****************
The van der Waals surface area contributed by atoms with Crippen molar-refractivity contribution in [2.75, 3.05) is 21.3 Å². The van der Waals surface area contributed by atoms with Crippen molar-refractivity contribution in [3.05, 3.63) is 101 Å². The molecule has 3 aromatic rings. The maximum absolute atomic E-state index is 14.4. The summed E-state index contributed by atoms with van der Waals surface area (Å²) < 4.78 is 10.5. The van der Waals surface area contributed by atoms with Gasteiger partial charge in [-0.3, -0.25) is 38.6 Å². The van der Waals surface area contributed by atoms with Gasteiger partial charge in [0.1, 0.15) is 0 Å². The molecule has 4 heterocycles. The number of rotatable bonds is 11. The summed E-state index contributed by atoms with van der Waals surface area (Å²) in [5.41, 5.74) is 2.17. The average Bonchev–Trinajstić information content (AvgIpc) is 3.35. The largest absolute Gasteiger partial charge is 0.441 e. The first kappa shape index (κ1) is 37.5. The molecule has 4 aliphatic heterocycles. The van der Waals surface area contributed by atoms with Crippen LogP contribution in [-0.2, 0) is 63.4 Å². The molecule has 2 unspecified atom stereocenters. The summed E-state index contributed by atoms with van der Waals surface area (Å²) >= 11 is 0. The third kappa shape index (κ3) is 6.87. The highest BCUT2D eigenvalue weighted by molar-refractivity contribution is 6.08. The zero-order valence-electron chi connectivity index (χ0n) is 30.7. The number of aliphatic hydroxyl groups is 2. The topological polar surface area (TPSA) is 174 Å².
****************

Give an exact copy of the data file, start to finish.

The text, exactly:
The van der Waals surface area contributed by atoms with Crippen molar-refractivity contribution in [2.75, 3.05) is 21.3 Å². The van der Waals surface area contributed by atoms with Crippen molar-refractivity contribution in [3.05, 3.63) is 101 Å². The molecule has 3 aromatic rings. The maximum absolute atomic E-state index is 14.4. The summed E-state index contributed by atoms with van der Waals surface area (Å²) < 4.78 is 10.5. The van der Waals surface area contributed by atoms with Gasteiger partial charge in [-0.3, -0.25) is 38.6 Å². The van der Waals surface area contributed by atoms with Gasteiger partial charge in [0.1, 0.15) is 0 Å². The molecule has 4 heterocycles. The number of rotatable bonds is 11. The summed E-state index contributed by atoms with van der Waals surface area (Å²) in [5.41, 5.74) is 2.17. The average Bonchev–Trinajstić information content (AvgIpc) is 3.35. The largest absolute Gasteiger partial charge is 0.441 e. The first kappa shape index (κ1) is 37.5. The molecule has 4 aliphatic heterocycles. The van der Waals surface area contributed by atoms with Crippen LogP contribution in [-0.2, 0) is 63.4 Å². The molecule has 2 unspecified atom stereocenters. The summed E-state index contributed by atoms with van der Waals surface area (Å²) >= 11 is 0. The third kappa shape index (κ3) is 6.87. The highest BCUT2D eigenvalue weighted by molar-refractivity contribution is 6.08. The zero-order valence-electron chi connectivity index (χ0n) is 30.7. The number of aliphatic hydroxyl groups is 2. The topological polar surface area (TPSA) is 174 Å².